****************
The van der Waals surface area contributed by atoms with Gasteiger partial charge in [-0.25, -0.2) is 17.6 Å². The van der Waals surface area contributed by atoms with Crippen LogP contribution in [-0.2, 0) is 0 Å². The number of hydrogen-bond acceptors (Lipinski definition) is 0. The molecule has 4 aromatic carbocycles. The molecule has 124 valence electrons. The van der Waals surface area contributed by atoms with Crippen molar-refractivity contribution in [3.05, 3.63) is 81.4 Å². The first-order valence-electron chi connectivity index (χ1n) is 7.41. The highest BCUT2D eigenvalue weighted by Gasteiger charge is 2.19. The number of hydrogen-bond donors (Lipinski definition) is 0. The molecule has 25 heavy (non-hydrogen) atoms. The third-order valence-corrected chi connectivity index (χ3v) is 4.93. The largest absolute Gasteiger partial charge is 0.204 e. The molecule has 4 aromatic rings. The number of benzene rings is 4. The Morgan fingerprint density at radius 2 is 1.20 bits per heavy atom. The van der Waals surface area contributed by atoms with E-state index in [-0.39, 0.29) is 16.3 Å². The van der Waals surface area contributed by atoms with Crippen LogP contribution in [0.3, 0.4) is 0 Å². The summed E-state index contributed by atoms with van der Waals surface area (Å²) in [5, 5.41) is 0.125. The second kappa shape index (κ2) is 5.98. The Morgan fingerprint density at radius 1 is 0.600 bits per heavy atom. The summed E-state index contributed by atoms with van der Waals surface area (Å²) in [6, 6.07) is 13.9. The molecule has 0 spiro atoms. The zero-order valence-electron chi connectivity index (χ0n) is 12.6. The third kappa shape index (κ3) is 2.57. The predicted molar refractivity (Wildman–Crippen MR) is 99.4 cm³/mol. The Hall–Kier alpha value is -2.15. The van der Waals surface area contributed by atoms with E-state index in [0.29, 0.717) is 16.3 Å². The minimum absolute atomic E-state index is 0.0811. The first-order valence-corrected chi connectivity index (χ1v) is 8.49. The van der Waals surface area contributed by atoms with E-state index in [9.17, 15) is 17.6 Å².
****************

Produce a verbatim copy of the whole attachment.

The van der Waals surface area contributed by atoms with Gasteiger partial charge in [-0.25, -0.2) is 17.6 Å². The van der Waals surface area contributed by atoms with Crippen LogP contribution in [-0.2, 0) is 0 Å². The number of hydrogen-bond acceptors (Lipinski definition) is 0. The molecule has 4 aromatic carbocycles. The molecule has 124 valence electrons. The van der Waals surface area contributed by atoms with Crippen molar-refractivity contribution in [3.05, 3.63) is 81.4 Å². The first-order valence-electron chi connectivity index (χ1n) is 7.41. The highest BCUT2D eigenvalue weighted by Gasteiger charge is 2.19. The number of hydrogen-bond donors (Lipinski definition) is 0. The molecule has 25 heavy (non-hydrogen) atoms. The third-order valence-corrected chi connectivity index (χ3v) is 4.93. The largest absolute Gasteiger partial charge is 0.204 e. The molecule has 4 aromatic rings. The number of benzene rings is 4. The Morgan fingerprint density at radius 2 is 1.20 bits per heavy atom. The van der Waals surface area contributed by atoms with E-state index in [-0.39, 0.29) is 16.3 Å². The van der Waals surface area contributed by atoms with Crippen LogP contribution in [0.3, 0.4) is 0 Å². The summed E-state index contributed by atoms with van der Waals surface area (Å²) in [5, 5.41) is 0.125. The second kappa shape index (κ2) is 5.98. The Morgan fingerprint density at radius 1 is 0.600 bits per heavy atom. The summed E-state index contributed by atoms with van der Waals surface area (Å²) in [6, 6.07) is 13.9. The molecule has 0 spiro atoms. The zero-order valence-electron chi connectivity index (χ0n) is 12.6. The third kappa shape index (κ3) is 2.57. The predicted molar refractivity (Wildman–Crippen MR) is 99.4 cm³/mol. The Hall–Kier alpha value is -2.15. The van der Waals surface area contributed by atoms with E-state index in [0.29, 0.717) is 16.3 Å². The minimum absolute atomic E-state index is 0.0811. The first-order valence-corrected chi connectivity index (χ1v) is 8.49. The van der Waals surface area contributed by atoms with E-state index in [9.17, 15) is 17.6 Å².